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  #11  
Old 05-12-2009, 03:18 PM
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Dan I am planning to pipe in my shop in the near future and had already decided to go 3/4" through the whole shop granted my HVAC background helps me to know that going to small is not a good idea .


Rick
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  #12  
Old 05-12-2009, 06:47 PM
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Quote:
Originally Posted by moe1942 View Post
Now Dan you know this isn't a fun thread til someone mentions PVC....:evil

Carry on Dan..
Now whats wrong with PVC, I find a shop run with PVC for the air system to be a way to add excitement to your day.
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  #13  
Old 05-12-2009, 06:54 PM
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Quote:
Originally Posted by terry lingle View Post
There are some neat tricks that I use when doing an air distribution system.
First where possible I run a ring around the perimiter which has the same effect as using a larger pipe size because the air comes to each drop via both pipes.
Second I like to add a second air reciever in the middle of the loop ( the point furthest from the compressor). As long as it is set up to be self draining it is an install and forget thing. It adds no moisture to the system but again makes air delivery to the drops much better. I generaly match the size of the main reciever where possible.
Third I make it a point to get the air as dry as possible before it gets to the storage /distribution part of the system.
That is a great Idea on the circle, i have never heard that one.

On a single straight line run it is better to double the size of the fitting coming from the tank. This allows water to run back towards the tank which makes it easier to drain in addition to maximizing air flow. Of course if you are not worried about maximizing air flow then this is unnecessary.


Great Information Dan!
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  #14  
Old 05-12-2009, 08:35 PM
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Thanks for this thread Dan.
Copper sure sounds like the way to go... no internal rusting, fairly easy to install, safe, less friction loss at fittings than black pipe.
What are the downsides?
Garett
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Last edited by Floptop; 05-12-2009 at 08:36 PM. Reason: punctuation
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  #15  
Old 05-13-2009, 01:56 AM
ace4059 ace4059 is offline
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Originally Posted by Floptop View Post
Thanks for this thread Dan.
Copper sure sounds like the way to go... no internal rusting, fairly easy to install, safe, less friction loss at fittings than black pipe.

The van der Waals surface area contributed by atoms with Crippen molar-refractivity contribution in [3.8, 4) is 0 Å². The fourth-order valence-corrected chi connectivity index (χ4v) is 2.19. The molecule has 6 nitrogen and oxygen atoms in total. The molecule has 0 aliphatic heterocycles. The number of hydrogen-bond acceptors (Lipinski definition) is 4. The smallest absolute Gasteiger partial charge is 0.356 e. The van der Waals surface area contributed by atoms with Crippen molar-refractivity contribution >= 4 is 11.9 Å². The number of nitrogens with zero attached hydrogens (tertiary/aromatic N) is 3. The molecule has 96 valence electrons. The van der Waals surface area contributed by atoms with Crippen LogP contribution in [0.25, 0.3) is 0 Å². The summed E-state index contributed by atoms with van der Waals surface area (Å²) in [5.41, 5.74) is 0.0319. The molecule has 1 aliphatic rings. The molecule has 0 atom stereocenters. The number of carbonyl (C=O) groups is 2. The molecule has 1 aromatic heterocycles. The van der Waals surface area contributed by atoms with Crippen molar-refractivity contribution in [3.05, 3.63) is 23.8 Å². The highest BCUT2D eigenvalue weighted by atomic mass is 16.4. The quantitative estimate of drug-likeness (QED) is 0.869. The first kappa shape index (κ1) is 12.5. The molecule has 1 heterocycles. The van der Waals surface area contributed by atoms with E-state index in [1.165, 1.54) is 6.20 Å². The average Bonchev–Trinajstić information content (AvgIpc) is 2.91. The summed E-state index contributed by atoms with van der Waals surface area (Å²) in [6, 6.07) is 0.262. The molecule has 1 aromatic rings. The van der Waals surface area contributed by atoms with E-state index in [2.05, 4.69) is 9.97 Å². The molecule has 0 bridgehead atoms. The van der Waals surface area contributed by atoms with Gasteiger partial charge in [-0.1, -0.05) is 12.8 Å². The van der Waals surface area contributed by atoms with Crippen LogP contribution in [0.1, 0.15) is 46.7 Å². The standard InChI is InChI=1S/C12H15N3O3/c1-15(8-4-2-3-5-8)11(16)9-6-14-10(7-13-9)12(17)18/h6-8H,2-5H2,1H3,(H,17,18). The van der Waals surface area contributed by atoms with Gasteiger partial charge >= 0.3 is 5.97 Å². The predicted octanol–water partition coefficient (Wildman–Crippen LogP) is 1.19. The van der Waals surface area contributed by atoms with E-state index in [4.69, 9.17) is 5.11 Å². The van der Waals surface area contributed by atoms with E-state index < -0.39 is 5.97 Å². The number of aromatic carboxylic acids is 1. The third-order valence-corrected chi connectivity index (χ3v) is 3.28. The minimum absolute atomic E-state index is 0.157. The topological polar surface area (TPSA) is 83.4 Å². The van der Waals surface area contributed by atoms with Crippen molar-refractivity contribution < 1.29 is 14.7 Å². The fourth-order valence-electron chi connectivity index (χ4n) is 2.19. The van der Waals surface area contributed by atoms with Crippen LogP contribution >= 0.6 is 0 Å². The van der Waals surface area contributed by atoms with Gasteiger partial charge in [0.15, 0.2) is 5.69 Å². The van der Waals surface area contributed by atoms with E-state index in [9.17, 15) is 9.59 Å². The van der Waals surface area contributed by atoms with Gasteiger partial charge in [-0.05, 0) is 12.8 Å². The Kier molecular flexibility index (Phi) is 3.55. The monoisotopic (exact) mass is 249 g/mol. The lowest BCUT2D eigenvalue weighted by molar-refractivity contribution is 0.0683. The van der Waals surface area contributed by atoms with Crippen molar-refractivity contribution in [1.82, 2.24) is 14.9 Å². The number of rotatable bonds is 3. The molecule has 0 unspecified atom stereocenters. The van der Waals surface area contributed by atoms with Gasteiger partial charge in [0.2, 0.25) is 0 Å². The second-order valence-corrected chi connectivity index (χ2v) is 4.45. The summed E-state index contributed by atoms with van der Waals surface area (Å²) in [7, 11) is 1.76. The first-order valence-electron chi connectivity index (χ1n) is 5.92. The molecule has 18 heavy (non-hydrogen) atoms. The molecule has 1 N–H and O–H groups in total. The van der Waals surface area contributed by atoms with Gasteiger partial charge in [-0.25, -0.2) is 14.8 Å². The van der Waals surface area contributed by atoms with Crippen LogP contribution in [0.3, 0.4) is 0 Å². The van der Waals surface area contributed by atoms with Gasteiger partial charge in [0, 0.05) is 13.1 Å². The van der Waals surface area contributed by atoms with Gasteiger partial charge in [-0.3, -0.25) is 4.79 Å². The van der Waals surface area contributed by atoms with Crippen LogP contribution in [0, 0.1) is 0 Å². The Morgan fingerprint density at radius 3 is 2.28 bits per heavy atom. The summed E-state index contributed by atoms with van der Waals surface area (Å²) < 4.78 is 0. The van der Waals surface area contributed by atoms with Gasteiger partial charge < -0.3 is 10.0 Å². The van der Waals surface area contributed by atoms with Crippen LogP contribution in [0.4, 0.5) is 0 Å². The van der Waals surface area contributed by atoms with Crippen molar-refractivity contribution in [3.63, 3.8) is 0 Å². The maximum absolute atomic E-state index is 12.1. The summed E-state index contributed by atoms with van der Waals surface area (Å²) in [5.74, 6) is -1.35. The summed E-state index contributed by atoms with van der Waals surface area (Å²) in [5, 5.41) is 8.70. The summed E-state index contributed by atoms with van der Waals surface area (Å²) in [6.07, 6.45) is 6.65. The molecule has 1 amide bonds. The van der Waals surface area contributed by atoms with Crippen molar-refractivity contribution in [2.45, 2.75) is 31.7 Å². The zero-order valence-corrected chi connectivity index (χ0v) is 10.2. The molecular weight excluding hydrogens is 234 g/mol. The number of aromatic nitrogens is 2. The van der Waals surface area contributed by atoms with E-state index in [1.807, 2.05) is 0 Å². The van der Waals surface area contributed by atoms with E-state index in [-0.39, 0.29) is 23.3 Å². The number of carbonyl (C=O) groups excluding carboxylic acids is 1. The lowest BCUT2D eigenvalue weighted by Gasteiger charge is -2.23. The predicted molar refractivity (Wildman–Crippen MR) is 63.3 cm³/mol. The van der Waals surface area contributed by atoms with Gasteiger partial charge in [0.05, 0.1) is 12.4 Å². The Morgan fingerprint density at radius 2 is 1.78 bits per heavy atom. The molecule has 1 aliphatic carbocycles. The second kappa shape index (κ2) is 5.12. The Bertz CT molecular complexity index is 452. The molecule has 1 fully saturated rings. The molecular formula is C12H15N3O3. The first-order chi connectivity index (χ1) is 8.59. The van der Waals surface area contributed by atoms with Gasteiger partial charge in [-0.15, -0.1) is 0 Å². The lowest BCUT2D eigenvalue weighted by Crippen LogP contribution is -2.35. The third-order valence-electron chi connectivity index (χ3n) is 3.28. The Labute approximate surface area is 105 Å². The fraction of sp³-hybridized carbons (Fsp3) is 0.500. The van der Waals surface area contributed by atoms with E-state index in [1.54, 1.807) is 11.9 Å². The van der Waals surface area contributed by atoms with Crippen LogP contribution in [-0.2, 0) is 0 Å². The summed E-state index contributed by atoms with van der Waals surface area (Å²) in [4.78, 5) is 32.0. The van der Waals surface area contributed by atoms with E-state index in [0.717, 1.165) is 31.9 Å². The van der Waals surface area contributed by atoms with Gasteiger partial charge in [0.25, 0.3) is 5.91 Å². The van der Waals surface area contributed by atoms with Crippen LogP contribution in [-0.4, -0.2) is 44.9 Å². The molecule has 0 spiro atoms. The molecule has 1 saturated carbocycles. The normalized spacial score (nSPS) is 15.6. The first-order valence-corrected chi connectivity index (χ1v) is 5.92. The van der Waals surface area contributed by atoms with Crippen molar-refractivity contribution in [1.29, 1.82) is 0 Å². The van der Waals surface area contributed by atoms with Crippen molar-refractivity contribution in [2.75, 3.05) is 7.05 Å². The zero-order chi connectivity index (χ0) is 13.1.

What are the downsides?
Garett
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  #16  
Old 05-13-2009, 09:51 AM
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Lu47Dan Lu47Dan is offline
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Smile A few answers and comments

Ace , price isn't always the determining factor when selecting air piping , for someone doing there own piping in there own shop . If you have all the cutting and threading tools to do black iron pipe , then it can be the cheapest way to go . But if you have to buy the tools for black iron pipe than copper is more economical .
Garett , coppers first downside is price but that is relative as I pointed out to Ace . the second downside to copper is the learning curve to sweating joints , expect to have a couple of leaks while learning that . Thirdly sweated joints can fail quicker then a B.I.P. joint , but any joint can fail over time .
Jim , A loop or circle system has definite advantages over a straight system , I do increase the size of the main to 1" out of the tank fitting to remove resistance to flow and run the larger pipe until the system splits , then I drop down to 3/4" for the loop's main
Rick , I figured you would run copper because of your background in HVAC work .
Alan , fittings come in some strange profiles but when you see what they can do for you , you thank the people who developed them over the years .

A few of comments about working with copper that will help to clarify things .
Copper is about half as labor intensive as black iron pipe to install , requires lighter methods of hanging , and has the advantage of being non-ferrous so no rust .
Future addition of drops can be done with relative ease when compared to black iron pipe .
If you make a mistake when you cut a length of copper , it can be trimmed if it is slightly too long . With B.I.P. once threads are cut on both ends shortening it a 1/4" can be a big problem . I have had mixed results when shortening and rethreading . Too short can be solved by cutting the pipe back 12" then adding a coupling and a piece 14" then cutting to correct length , with either material .
I will get into cutting , hanging and sweating joints after I finish the fitting terminology part of this thread .
Dan
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  #17  
Old 05-14-2009, 10:21 AM
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Lu47Dan Lu47Dan is offline
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Default Fitting Terminology , Tee's and related fittings

Tee's